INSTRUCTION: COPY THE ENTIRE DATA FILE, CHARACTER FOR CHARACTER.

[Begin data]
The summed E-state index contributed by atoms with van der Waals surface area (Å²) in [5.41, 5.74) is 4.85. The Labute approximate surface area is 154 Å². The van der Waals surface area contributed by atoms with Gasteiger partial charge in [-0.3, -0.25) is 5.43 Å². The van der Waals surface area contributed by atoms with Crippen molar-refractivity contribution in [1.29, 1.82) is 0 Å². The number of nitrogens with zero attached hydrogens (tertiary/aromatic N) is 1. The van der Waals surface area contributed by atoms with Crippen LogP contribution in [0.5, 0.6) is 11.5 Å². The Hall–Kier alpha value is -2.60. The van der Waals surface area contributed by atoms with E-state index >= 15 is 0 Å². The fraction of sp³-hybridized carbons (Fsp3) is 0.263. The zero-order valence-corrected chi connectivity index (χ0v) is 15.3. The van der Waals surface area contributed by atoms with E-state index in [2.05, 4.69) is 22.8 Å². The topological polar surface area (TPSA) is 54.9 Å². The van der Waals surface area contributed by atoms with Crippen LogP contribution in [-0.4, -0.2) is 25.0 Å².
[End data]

The summed E-state index contributed by atoms with van der Waals surface area (Å²) in [5.41, 5.74) is 4.85. The Labute approximate surface area is 154 Å². The van der Waals surface area contributed by atoms with Gasteiger partial charge in [-0.3, -0.25) is 5.43 Å². The van der Waals surface area contributed by atoms with Crippen molar-refractivity contribution in [1.29, 1.82) is 0 Å². The number of nitrogens with zero attached hydrogens (tertiary/aromatic N) is 1. The van der Waals surface area contributed by atoms with Crippen LogP contribution in [0.5, 0.6) is 11.5 Å². The Hall–Kier alpha value is -2.60. The van der Waals surface area contributed by atoms with E-state index >= 15 is 0 Å². The fraction of sp³-hybridized carbons (Fsp3) is 0.263. The zero-order valence-corrected chi connectivity index (χ0v) is 15.3. The van der Waals surface area contributed by atoms with E-state index in [2.05, 4.69) is 22.8 Å². The topological polar surface area (TPSA) is 54.9 Å². The van der Waals surface area contributed by atoms with Crippen LogP contribution in [-0.4, -0.2) is 25.0 Å².